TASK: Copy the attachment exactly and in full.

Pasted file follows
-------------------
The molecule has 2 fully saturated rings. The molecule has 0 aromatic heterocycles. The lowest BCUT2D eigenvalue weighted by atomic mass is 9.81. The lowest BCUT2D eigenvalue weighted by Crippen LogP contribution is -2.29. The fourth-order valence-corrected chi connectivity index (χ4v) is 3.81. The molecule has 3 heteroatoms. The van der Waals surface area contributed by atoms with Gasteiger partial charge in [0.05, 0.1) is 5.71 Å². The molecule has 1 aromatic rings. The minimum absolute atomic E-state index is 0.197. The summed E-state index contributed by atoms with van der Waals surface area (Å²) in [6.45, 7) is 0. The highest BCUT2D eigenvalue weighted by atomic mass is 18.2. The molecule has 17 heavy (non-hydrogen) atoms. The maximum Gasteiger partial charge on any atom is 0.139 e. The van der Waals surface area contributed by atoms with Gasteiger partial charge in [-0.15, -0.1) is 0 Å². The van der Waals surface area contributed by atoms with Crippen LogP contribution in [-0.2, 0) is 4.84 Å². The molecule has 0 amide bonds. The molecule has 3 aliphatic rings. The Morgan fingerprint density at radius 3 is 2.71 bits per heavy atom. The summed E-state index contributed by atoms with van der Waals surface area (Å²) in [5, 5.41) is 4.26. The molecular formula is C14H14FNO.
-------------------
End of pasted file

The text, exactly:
The molecule has 2 fully saturated rings. The molecule has 0 aromatic heterocycles. The lowest BCUT2D eigenvalue weighted by atomic mass is 9.81. The lowest BCUT2D eigenvalue weighted by Crippen LogP contribution is -2.29. The fourth-order valence-corrected chi connectivity index (χ4v) is 3.81. The molecule has 3 heteroatoms. The van der Waals surface area contributed by atoms with Gasteiger partial charge in [0.05, 0.1) is 5.71 Å². The molecule has 1 aromatic rings. The minimum absolute atomic E-state index is 0.197. The summed E-state index contributed by atoms with van der Waals surface area (Å²) in [6.45, 7) is 0. The highest BCUT2D eigenvalue weighted by atomic mass is 18.2. The molecule has 17 heavy (non-hydrogen) atoms. The maximum Gasteiger partial charge on any atom is 0.139 e. The van der Waals surface area contributed by atoms with Gasteiger partial charge in [-0.15, -0.1) is 0 Å². The van der Waals surface area contributed by atoms with Crippen LogP contribution in [-0.2, 0) is 4.84 Å². The molecule has 0 amide bonds. The molecule has 3 aliphatic rings. The Morgan fingerprint density at radius 3 is 2.71 bits per heavy atom. The summed E-state index contributed by atoms with van der Waals surface area (Å²) in [5, 5.41) is 4.26. The molecular formula is C14H14FNO.